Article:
GOP senators push back on request for COVID funds after Biden says ‘pandemic is over’

Senate Republicans have expressed skepticism about whether COVID-19 funding is still needed following recent comments by President Joe Biden declaring the pandemic over.

Earlier this month, the White House presented an updated request for $22.4 billion to be spent on vaccines, tests and treatments, among other things, as part of an ongoing near-term resolution.

“This funding is vital to our ability to protect and build on the progress we have made,” Shalanda Young, director of the Office of Management and Budget, wrote in a blog post for the White House website. September 2nd.

But that funding could now be at risk after Biden’s remarks.

When asked if the pandemic was over, Biden said yes.

“We still have a problem with COVID. We are still working on it a lot… but the pandemic is over,” Biden told “60 Minutes” in a segment that aired on Sunday.

Biden’s comments caught the attention of Republican lawmakers, who took the opportunity to question the need for additional COVID-19 funding.

“If it’s over, I wouldn’t suspect they needed any more money,” Sen. John Cornyn (R-Texas) told CNN.

Sen. Mitt Romney (R-Utah), who helped broker a $10 billion bipartisan deal for COVID-19 money that failed to pass the Senate last spring, told CNN that ‘He saw no way forward for any kind of pandemic-related funding with GOP support.

Even some Democrats seem uncomfortable with Biden’s comments.

“The variations always exist. We all hope it’s over [but] no one is going to predict with certainty that this is the case. I am not,” Sen. Dick Durbin (D-Ill.) told ABC News on Monday.

In any case, Durbin argued that the White House funding requests were also tied to preparing for future outbreaks.

“The president has asked in the past not just for pandemic funds for COVID-19, but to prepare for what might happen next. And I think it’s always obvious and right to do so,” he said. “Maybe that’s his approach, I should ask him.”

Earlier this month, Dr. Ashish Jha, the White House’s COVID-19 response coordinator, told reporters that “the pandemic is not over” and said the administration was in “discussions in courses” with lawmakers to secure more funding, highlighting the importance of money in the national fight against COVID-19.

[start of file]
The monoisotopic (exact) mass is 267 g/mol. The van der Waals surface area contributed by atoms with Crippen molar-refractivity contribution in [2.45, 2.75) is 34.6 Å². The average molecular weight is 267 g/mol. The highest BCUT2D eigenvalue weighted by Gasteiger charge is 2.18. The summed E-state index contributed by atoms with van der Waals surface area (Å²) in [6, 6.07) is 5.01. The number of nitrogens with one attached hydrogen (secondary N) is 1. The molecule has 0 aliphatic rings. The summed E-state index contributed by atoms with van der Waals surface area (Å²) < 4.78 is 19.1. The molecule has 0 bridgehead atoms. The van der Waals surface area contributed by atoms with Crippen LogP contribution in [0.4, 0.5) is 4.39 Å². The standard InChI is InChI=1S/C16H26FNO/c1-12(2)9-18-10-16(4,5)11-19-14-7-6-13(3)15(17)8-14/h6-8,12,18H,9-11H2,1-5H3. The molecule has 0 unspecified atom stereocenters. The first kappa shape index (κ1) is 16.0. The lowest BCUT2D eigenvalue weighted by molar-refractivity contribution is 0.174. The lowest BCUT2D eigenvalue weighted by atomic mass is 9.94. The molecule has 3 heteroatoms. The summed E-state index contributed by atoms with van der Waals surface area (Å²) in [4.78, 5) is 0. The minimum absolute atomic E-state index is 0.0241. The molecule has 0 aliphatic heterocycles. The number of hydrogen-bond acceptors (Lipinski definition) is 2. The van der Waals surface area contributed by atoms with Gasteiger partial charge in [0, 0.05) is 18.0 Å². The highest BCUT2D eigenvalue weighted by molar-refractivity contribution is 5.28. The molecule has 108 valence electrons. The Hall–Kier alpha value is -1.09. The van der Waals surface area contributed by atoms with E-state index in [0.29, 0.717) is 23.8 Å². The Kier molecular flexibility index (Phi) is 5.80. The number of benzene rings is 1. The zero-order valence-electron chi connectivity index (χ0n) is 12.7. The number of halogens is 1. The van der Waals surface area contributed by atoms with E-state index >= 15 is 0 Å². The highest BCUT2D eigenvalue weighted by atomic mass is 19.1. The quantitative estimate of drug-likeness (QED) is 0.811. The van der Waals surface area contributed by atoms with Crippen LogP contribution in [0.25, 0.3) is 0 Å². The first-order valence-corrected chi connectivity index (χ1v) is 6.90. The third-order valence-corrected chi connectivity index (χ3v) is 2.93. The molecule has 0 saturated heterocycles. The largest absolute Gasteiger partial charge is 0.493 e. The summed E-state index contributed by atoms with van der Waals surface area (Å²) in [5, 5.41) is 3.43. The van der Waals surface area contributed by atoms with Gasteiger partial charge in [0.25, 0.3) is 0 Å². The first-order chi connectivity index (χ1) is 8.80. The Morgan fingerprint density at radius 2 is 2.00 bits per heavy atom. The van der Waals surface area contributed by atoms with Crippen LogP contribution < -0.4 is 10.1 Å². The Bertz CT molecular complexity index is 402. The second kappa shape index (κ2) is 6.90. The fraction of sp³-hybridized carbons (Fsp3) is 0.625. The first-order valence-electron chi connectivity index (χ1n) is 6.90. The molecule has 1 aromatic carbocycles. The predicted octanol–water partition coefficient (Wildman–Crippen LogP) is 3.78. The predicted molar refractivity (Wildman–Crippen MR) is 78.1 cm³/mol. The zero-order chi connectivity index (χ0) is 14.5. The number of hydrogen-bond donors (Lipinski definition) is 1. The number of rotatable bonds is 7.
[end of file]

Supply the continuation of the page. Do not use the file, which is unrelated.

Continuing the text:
“We are in a much better situation because we were able to react effectively,” Jha said on September 6. “Congress is aware that if we don’t continue to fund the response, we can easily backtrack.”

For example, the White House had to stop shipping free home testing kits earlier this month due to a lack of funding.

Dr. Anthony Fauci, Biden’s chief medical adviser, said in a fireside chat with the Center for Strategic and International Studies on Monday that while the country is “moving in the right direction,” there are still room for progress.

Fauci added that the intensity of the epidemic remains “unacceptably high”, referring to the 400 deaths per day the United States is still experiencing, but said the overall situation had improved much compared to other stages of the pandemic when the United States was recording an average of 3,000 deaths a day.

“We are much better now,” Fauci said. “But we’re not where we need to be if we’re going to quote ‘living with the virus’ because we know we’re not going to eradicate it.”

He also noted the fact that only 67.7% of the US population had been fully immunized as of September 14, citing this measure as evidence of the “lack of uniform acceptance of the interventions available to us in this country.”

The White House appears to acknowledge that Biden’s comments could also further ‘complicate’ the administration’s efforts to boost Americans this fall, according to Politico, after the Centers for Disease Control and Prevention approved new boosters, which target new omicron BA.4 and BA subvariants. .5.

An unnamed senior White House official told Politico that while COVID-19 is no longer the top priority on the administration’s agenda, it’s “still a real challenge.”

“And if things go wrong, it could become a problem again and become the biggest problem again,” the official said.

The United States has averaged 54,831 cases and 360 deaths per day over the past week to September 18, according to the CDC.




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